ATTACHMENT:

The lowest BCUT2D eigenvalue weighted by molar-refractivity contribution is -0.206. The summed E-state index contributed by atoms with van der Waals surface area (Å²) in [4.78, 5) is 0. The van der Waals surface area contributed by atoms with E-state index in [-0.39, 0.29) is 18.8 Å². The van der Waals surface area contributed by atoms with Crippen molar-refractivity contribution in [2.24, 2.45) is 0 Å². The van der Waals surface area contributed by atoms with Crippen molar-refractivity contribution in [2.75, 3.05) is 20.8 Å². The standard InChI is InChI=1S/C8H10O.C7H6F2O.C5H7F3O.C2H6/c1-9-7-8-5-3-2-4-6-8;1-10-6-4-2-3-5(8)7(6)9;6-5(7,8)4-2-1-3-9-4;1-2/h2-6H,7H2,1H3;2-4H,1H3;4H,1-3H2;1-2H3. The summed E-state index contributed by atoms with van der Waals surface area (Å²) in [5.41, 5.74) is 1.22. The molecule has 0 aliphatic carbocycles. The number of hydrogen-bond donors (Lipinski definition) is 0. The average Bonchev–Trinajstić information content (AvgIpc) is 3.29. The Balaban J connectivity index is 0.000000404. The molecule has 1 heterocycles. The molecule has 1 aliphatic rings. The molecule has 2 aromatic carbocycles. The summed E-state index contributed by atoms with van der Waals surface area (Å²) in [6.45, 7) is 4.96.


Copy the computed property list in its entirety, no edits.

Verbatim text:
The lowest BCUT2D eigenvalue weighted by molar-refractivity contribution is -0.206. The summed E-state index contributed by atoms with van der Waals surface area (Å²) in [4.78, 5) is 0. The van der Waals surface area contributed by atoms with E-state index in [-0.39, 0.29) is 18.8 Å². The van der Waals surface area contributed by atoms with Crippen molar-refractivity contribution in [2.24, 2.45) is 0 Å². The van der Waals surface area contributed by atoms with Crippen molar-refractivity contribution in [2.75, 3.05) is 20.8 Å². The standard InChI is InChI=1S/C8H10O.C7H6F2O.C5H7F3O.C2H6/c1-9-7-8-5-3-2-4-6-8;1-10-6-4-2-3-5(8)7(6)9;6-5(7,8)4-2-1-3-9-4;1-2/h2-6H,7H2,1H3;2-4H,1H3;4H,1-3H2;1-2H3. The summed E-state index contributed by atoms with van der Waals surface area (Å²) in [5.41, 5.74) is 1.22. The molecule has 0 aliphatic carbocycles. The number of hydrogen-bond donors (Lipinski definition) is 0. The average Bonchev–Trinajstić information content (AvgIpc) is 3.29. The Balaban J connectivity index is 0.000000404. The molecule has 1 heterocycles. The molecule has 1 aliphatic rings. The molecule has 2 aromatic carbocycles. The summed E-state index contributed by atoms with van der Waals surface area (Å²) in [6.45, 7) is 4.96.